Steroid therapy is commonly used to treat acute attacks of the inflammatory bowel diseases ulcerative colitis and Crohn's disease; however, because it does not provide long-term benefits and it carries a risk of serious side effects, it should not be used to treat inflammatory bowel disease for more than three months.
In a large study published in Alimentary Pharmacology and Therapeutics, researchers at 19 centers in the UK report that, among 2,385 patients with inflammatory bowel disease, 14.8% showed evidence of steroid excess or dependency, and the steroid excess was judged avoidable in over 50% of cases.
The seven centers that had participated in a quality improvement program had significantly fewer patients (11.5% versus 17.1%) receiving excess steroids.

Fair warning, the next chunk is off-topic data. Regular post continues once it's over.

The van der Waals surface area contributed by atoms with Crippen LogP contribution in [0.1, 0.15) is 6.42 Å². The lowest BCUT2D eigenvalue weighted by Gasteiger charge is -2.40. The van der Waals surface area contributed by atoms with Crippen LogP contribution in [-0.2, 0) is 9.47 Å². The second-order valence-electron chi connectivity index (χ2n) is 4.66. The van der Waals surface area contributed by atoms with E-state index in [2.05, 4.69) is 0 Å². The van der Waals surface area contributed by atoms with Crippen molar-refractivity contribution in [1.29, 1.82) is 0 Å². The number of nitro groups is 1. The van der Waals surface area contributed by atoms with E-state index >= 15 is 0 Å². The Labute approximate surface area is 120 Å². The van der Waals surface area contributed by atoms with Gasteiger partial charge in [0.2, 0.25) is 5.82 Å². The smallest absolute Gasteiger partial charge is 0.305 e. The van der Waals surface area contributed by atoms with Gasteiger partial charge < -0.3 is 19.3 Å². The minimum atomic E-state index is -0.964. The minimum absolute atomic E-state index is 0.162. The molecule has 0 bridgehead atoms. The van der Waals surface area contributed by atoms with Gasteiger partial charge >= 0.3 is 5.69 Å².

Looking at steroid prescribing for inflammatory bowel disease and trying to reduce steroid excess can be a powerful way to improve patient care and outcomes."
Christian P. Selinger, MD, MSc, MRCP, lead author from St. James University Hospital
Selinger, C.P., et al. (2019) Assessment of steroid use as a key performance indicator in inflammatory bowel disease—analysis of data from 2385 UK patients. Alimentary Pharmacology and Therapeutics. doi.org/10.1111/apt.15497.